Pedagogical reasons include studio art practice skill development— the project gives students excellent experience in applied and commissioning practices, which they can use in the future as artists, and published works they can put on their CV. I essentially commission them to write and design a new work that will be published by a local publisher if it meets high standards. The students develop professional habits of community consultation, research ethics for interviewing, learn the joys of archival and applied research, and then produce the work. The students also manage events for promotion and launches.
The project has practical applications for artists who have to go out in the world to work– students understand this practical content and find it meaningful. I give them three restrictions: the work has to be about or gesture towards the selected neighbourhood, they have to keep production costs in mind, and they have to think about their very real audience: families and people who may have value systems quite different from their own and who may not now and who may never have any interest in literary fiction or poetry. Inevitably, they rise to the challenge and create fun, subversive, generous, interesting work.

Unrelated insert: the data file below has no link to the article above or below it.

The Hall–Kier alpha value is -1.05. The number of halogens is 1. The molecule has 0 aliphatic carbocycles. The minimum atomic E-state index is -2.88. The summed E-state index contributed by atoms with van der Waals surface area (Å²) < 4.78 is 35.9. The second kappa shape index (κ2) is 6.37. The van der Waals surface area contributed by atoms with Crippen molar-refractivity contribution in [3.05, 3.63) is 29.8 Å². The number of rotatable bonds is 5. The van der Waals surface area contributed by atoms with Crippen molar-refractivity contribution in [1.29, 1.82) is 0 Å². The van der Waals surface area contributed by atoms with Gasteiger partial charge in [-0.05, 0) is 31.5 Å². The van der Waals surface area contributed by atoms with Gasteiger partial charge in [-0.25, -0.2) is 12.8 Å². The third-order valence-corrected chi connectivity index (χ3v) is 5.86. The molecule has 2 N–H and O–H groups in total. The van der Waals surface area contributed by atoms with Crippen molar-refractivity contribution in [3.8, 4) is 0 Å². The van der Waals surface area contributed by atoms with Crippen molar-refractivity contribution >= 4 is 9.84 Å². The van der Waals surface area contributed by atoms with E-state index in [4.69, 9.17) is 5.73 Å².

I have other reasons, too, for this project: environmental, artistic, cultural and social concerns. I am particularly interested in local cultural development. Cultural activity has become commodified and globalized to such an extent that many of our students rewrite bestselling novels and TV shows and Hollywood productions. While some of their global influences are amazing and interesting, for the most part, there is little sense in students of locally generated cultural products— particularly literature. We have given away most of our communication-making to mass media, to PR firms, to Hollywood, to Toronto, to corporate media empires, to people not from our bioregion or our town.